By John Goodspeed – Express-News
Getting a fruit cup sample seems like a simple thing.
Walk up to a booth at the Family Fair during the 60th annual San Antonio Stock Show & Rodeo, which opens today at the AT&T Center, and someone hands it to you with a smile.
But a lot of ingredients go into delivering that tasty treat. A sponsor may need 40 pallets of product to hand out. Deliveries, though, must be made when the grounds are closed to avoid endangering the crowds.
“So our volunteers take forklifts to get the stuff, drive a certain route and stage the pallets behind the scenes to keep the area behind the booths neat and tidy just so you can walk up and say, ‘I’ll have a fruit cup’ — and they’re handing them out all day,” exhibit director Ellen Andrus said.
That is just the tip of the funnel cake at the festival, which helped earn several awards in December, including best of show, from the International Association of Fairs and Expositions. The honor came on the heels of the fourth-in-a-row large indoor rodeo of the year award from the Professional Rodeo Cowboys Association.
“Everybody won the IAFE award,” Andrus said. “Family Fair is a major component, but we are all slices of the pie.”
Hers, though, is a heaping serving.
Andrus coordinates activities with more than 1,000 people, including 600 commercial exhibitors, some 120 bands, the carnival, concessionaires and about 200 volunteers.
“There’s no way to do it without them,” she said of her share of almost 5,000 rodeo volunteers.
They began turning an asphalt parking lot into Family Fair four weeks ago with dozens of tents, scores of portable toilets and trash cans, and thousands of plants.
There are no faucets or electrical outlets, so hundreds of yards of hoses and wiring come into play to meet each attraction’s unique needs, from a band’s amplifiers to heaters for the animals in the petting zoo.
“When designing the grounds, I think of it as a mall — you put up anchors,” Andrus said. “You have to have big attractions at the furthest points when you lay out your map.
“And then, along the way, you have to entertain and educate people with an educational exhibit, a food booth, music or a sponsor handing out sample.”
Planning the noise is crucial, too.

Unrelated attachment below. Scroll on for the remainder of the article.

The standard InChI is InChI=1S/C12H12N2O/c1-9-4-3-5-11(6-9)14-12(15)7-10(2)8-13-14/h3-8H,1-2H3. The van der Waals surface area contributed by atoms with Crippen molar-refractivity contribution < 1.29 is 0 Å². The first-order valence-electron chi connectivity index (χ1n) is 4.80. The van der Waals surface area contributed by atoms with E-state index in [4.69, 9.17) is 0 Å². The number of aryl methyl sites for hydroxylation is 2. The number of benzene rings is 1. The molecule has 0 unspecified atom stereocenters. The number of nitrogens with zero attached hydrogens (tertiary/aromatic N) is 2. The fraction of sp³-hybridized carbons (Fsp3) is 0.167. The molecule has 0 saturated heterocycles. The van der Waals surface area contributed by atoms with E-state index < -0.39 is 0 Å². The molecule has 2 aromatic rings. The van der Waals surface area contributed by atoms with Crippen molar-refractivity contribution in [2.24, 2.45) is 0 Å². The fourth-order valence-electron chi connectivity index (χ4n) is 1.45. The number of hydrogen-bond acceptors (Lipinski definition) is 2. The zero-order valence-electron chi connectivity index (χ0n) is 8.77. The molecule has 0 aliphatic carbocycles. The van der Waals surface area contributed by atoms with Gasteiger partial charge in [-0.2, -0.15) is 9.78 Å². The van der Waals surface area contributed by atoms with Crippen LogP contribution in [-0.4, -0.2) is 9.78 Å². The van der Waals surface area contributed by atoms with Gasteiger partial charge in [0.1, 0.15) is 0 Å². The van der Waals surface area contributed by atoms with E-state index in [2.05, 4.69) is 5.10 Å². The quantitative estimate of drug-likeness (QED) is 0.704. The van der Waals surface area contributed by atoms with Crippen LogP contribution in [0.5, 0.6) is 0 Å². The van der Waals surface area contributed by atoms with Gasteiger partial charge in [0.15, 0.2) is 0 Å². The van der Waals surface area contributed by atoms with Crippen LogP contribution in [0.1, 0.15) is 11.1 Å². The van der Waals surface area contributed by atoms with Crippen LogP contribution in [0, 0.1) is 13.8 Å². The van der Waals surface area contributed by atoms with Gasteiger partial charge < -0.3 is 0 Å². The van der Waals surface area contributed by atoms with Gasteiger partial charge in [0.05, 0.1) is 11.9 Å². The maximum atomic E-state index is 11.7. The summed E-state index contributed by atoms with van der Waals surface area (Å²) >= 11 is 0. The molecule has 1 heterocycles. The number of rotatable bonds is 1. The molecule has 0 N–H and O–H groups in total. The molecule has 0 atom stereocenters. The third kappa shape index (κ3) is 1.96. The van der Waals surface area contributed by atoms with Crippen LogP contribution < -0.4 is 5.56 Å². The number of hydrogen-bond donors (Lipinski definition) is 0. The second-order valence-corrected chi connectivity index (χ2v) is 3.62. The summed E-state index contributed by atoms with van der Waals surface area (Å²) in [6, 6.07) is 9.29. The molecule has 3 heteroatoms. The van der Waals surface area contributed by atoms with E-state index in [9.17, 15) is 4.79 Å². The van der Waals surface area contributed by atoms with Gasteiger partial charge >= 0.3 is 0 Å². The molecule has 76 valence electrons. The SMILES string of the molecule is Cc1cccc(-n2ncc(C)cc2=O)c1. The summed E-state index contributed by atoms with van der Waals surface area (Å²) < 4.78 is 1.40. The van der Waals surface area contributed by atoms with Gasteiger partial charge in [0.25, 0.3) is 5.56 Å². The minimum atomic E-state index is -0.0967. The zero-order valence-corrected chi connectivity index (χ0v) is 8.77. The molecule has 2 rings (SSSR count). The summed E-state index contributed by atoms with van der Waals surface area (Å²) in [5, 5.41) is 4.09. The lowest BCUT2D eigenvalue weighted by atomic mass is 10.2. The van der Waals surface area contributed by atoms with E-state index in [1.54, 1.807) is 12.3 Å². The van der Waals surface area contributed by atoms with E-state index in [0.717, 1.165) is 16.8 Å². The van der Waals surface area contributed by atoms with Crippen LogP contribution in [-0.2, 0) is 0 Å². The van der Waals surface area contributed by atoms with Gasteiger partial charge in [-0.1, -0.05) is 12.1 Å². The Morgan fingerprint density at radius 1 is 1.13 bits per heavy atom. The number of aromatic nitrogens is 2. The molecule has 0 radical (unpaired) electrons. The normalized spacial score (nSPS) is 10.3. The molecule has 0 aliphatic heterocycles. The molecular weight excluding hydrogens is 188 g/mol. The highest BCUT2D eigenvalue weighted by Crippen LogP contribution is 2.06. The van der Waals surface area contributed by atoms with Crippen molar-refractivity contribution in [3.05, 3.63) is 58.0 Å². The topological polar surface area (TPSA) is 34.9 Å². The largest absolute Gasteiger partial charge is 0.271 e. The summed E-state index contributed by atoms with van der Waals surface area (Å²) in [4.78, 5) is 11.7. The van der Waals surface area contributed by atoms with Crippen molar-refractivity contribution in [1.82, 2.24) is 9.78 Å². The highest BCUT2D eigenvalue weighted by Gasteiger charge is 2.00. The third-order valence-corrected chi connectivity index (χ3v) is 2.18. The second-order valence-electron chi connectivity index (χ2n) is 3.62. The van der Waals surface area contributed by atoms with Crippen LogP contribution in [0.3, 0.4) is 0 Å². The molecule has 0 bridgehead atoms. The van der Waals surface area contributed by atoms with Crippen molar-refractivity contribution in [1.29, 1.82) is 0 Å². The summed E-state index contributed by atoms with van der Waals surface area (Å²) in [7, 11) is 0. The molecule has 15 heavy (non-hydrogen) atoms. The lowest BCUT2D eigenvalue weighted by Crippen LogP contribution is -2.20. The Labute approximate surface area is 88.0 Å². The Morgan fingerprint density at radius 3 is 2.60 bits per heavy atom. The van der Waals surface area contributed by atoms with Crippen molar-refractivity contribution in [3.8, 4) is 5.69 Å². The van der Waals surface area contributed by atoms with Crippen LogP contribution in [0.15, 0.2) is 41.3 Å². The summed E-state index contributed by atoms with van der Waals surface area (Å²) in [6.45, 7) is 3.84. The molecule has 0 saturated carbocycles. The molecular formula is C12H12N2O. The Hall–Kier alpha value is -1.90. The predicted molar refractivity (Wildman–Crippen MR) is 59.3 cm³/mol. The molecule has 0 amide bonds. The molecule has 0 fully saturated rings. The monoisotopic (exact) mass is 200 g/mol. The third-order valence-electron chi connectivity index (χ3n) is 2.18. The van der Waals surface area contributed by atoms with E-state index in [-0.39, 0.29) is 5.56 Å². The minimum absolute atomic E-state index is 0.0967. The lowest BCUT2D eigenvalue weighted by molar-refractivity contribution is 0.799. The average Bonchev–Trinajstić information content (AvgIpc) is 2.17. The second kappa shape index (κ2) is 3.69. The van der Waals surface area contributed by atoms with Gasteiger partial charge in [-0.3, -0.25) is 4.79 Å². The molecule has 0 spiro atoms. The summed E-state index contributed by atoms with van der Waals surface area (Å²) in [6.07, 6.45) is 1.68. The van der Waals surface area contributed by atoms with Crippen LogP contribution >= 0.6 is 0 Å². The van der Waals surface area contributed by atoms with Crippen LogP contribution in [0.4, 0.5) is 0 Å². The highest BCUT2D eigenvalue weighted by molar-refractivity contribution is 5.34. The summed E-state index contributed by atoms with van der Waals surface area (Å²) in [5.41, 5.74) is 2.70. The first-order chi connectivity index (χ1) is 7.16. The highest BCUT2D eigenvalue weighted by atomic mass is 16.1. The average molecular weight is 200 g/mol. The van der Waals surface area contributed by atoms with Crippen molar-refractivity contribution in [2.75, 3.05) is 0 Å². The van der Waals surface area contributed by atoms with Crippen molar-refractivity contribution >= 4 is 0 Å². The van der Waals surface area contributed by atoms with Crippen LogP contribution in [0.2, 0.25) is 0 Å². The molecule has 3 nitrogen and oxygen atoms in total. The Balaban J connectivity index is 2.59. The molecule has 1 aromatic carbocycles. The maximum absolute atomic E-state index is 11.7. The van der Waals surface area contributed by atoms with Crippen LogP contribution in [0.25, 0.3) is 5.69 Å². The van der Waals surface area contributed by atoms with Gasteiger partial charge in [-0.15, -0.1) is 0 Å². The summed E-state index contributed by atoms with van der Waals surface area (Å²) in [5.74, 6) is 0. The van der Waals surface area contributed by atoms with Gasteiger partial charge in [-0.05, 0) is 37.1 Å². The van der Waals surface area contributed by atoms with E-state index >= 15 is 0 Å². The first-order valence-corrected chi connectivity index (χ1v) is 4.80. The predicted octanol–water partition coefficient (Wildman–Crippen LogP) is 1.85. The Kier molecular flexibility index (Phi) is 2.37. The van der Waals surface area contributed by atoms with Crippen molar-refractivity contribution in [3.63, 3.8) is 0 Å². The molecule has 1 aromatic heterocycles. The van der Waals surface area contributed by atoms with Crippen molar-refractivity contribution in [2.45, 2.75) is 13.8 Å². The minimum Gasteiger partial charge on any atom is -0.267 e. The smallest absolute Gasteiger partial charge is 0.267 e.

“You have to have proper spacing so those Peruvian musicians over here won’t drown out the raffle committee selling tickets over there,” she said. “You can’t be bombarded with too much noise as you walk through the grounds.”
Add it all together and it is a unique event, said Frank Zaitshik, owner of Wade Shows, which operates at more state fairs and major events than any other carnival in America.
“The Family Fair area is different because of the variety of the attractions and entertainment on the grounds,” Zaitshik said. “And it’s all done in a footprint that allows customers to cover all the attractions in a relatively short period of time.
“I may be exaggerating, but at other events they’re a half a mile away from each other.”
Despite the accolades, rodeo officials continue improvements.
One horse barn and part of another were demolished to make way for the stock show’s first climate-controlled facility, a partnership with the rodeo and the Bexar County Community Arenas.
While a tent will house the stalls for this event, officials hope the multiuse facility will be completed in time for the 2010 show.
Plans for the grounds’ part of the venue tax extension approved in May call for renovation of some barns and replacing others with new buildings.
“The key thing about winning those awards is that we did it when everything was falling apart, besides that wonderful AT&T Center,” executive director Keith Martin said. “That means it’s not about the facilities; it’s about the spirit of the volunteers and staff who care so much.”
Those are just the kind of people who make sure the fruit cups are served on time.